I think the thought of fresh = more potent compared to dry is not only logic, its reality, isn't it?
Here something from a study about alkaloid contend in the caps vs stems:
"The fruiting bodies were separated into caps and stipes to determine the tryptamine concentrations in these mushroom parts. These experiments were performed on dried fungal fruiting bodies in six replicates. On average, the caps contained 0.01 wt.% of aeruginascin, 0.07 wt.% of baeocystin, 0.88 wt.% of psilocybin, 0.01 wt.% of norbaeocystin, and 0.06 wt.% of psilocin. In stipes, we found <0.01 wt.% aeruginascin, 0.03 wt.% baeocystin, 0.47 wt.% psilocybin, <0.01 wt.% norbaeocystin, and 0.01 wt.% psilocin. There was approximately 50 % less baeocystin, psilocybin, and norbaeocystin in the stipes than in the caps. The stipes contained 32 % less aeruginascin and 85 % less psilocin than the caps. The total content of tryptamine alkaloids in the stipes was approximately 50 % less than in the caps. These results are slightly different from an older study, which states that the psilocin content is higher in the stipes than in the caps in P. cubensis, but a similar distribution of psilocybin (higher levels in the caps than in the stipes) was observed in Psilocybe samuiensis.52 Our results correspond with the published work.26 The parametric two-sample unpaired t-test with Welch correction in the R program found that the results were not statistically significant, as the p-value was 0.3756. This may be due to the large difference between the alkaloid concentrations in the individual fruiting bodies. This means that although the average content of tryptamines in caps is higher than in stipes, due to the SD, where there is high variability between individual fruiting bodies, it cannot be said that this statement applies to all fruiting bodies"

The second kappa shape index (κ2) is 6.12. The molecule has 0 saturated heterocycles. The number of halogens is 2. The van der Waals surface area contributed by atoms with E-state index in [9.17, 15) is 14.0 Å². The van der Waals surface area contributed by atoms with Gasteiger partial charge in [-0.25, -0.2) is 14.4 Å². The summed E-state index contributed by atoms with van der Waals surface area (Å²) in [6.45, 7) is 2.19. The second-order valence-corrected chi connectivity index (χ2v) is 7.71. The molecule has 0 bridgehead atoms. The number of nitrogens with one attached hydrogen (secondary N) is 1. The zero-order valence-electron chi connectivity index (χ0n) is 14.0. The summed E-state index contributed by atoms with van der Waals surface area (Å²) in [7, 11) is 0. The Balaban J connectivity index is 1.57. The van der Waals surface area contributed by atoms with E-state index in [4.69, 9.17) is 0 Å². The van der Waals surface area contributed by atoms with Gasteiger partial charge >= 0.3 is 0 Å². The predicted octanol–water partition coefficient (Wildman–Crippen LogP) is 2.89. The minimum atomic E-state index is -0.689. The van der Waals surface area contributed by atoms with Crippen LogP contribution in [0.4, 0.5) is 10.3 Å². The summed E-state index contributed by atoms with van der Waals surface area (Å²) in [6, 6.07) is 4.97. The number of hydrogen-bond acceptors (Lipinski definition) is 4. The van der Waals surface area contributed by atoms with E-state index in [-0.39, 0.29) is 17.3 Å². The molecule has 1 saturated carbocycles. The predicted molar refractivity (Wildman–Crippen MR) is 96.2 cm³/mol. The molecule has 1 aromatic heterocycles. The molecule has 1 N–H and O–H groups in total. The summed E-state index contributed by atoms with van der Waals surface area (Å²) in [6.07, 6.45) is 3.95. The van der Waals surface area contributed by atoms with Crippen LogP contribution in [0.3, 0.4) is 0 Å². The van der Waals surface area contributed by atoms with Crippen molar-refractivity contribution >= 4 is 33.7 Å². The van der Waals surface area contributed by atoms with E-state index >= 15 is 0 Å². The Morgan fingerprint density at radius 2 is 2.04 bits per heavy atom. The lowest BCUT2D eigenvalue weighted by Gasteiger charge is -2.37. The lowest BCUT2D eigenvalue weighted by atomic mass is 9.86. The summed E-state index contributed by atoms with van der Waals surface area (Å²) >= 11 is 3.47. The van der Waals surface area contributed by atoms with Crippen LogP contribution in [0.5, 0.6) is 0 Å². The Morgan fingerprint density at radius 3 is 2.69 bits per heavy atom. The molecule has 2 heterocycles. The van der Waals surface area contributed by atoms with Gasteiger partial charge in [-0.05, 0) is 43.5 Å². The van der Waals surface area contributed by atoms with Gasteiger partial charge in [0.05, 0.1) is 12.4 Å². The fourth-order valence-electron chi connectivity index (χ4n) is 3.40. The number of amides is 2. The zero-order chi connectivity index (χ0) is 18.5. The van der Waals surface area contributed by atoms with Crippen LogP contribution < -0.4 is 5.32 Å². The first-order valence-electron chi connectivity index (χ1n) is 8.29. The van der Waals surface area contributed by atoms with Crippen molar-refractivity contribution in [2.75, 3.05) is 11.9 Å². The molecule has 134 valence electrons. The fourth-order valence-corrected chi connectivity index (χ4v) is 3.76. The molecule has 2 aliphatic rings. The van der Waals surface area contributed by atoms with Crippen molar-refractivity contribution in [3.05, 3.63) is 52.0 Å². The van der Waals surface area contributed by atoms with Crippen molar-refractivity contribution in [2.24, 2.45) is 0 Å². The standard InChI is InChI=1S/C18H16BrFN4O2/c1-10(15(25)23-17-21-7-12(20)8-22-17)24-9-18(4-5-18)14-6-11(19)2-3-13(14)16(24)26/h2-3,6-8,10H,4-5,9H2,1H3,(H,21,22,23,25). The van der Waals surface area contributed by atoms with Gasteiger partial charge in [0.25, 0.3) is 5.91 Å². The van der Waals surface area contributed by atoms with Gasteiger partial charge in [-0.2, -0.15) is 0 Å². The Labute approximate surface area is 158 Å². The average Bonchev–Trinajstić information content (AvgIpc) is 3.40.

The result is that generally it was noticeable that the caps have roughly twice the amount of psilocybin than the stems but since strains are different and its hard to say if all strains produce fruits with this property, it yet can't be called as generally proven